Jeffrey DinowitzJeffrey Dinowitz, 81st Assembly District, Bronx (Incumbent) – Dinowitz, who has represented his Bronx district for 26 years, championed the MTA "lock-box" bill that finally became law in 2019, and has been a strong proponent of speed and red-light cameras. He has even come around on congestion pricing, which he wants to see implemented as scheduled. He supported the Broadway bike lane over Community Board opposition, and advocated for Riverdale's Slow Zone. He wants the MTA to adopt transit-signal priority and all-door boarding to help improve bus service.

Amanda SeptimoAmanda Septimo, 84th Assembly District, Bronx (Open Seat*) – Septimo, who ran for this seat on the WFP line in 2018, served as District Director for retiring Congressman José Serrano. As a teenage activist with the Point CDC, she helped secure improvements to bus service in the Bronx, and advocated for congestion pricing in its first incarnation. She wants the MTA to invest in better bus service as it redesigns the Bronx Network, consistent with her view that transportation is at its heart an issue of equity. She believes that, long term, transit should be free. She'd also like to see better public access to the South Bronx's waterfront. (*Incumbent Carmen Arroyo, who was removed from the Democratic primary ballot for filing fraudulent petitions, is running as an independent in the general election).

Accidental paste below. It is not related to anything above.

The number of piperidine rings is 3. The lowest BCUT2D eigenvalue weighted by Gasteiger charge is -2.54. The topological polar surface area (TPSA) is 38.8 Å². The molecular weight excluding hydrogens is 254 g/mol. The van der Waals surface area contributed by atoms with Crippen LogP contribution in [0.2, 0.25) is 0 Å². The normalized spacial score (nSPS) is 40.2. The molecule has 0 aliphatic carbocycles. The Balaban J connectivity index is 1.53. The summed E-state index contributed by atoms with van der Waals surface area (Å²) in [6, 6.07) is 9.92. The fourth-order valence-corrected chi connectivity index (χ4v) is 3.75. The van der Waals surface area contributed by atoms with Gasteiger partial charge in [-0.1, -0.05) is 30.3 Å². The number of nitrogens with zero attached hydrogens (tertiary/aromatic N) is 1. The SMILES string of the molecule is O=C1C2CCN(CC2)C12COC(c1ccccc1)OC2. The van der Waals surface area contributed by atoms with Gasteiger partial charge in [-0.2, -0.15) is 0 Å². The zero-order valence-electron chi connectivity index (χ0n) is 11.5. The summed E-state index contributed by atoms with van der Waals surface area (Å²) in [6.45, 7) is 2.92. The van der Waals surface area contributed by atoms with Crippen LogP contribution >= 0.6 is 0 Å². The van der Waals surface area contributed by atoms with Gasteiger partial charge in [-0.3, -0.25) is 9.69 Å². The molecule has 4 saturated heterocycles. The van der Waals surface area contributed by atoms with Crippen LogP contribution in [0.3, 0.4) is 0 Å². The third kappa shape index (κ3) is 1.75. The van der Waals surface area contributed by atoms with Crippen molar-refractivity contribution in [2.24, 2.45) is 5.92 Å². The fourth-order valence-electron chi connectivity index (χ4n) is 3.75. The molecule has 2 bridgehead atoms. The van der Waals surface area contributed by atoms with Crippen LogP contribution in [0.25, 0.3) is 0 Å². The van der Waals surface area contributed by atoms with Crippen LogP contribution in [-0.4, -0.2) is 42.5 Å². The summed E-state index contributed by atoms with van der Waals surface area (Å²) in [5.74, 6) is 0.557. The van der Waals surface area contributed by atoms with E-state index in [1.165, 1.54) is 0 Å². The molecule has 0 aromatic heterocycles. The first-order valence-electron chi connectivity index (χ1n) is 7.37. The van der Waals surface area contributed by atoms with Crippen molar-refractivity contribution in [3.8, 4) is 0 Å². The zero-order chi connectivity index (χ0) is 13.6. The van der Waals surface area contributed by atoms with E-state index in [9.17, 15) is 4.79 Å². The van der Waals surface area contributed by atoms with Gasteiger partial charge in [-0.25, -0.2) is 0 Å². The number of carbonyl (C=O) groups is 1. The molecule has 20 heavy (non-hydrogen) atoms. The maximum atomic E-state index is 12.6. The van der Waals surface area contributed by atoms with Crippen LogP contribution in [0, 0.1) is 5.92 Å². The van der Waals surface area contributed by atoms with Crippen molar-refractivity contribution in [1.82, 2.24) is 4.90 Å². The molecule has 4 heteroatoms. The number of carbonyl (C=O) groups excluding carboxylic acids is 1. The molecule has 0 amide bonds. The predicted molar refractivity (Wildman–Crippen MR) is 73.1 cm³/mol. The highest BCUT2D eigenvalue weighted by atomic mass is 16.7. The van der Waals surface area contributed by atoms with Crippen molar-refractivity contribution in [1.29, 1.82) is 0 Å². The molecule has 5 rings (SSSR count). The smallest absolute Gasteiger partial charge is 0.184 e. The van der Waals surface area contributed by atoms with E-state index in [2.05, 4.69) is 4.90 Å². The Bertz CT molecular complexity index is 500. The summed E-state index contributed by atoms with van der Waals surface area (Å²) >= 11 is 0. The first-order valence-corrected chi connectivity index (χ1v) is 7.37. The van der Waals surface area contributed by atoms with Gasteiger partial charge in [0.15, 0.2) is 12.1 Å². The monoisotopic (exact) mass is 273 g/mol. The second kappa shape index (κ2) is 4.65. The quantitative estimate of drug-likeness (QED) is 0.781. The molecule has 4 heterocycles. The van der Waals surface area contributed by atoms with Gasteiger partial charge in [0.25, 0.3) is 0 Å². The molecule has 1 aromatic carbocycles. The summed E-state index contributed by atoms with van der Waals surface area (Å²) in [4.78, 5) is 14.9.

published StreetsPAC 2020 General Election Voter Guide in News 2020-10-23 13:26:59 -0400

StreetsPAC's 2020 General Election Voter Guide

Polls Open 6 a.m. to 9 p.m. Tuesday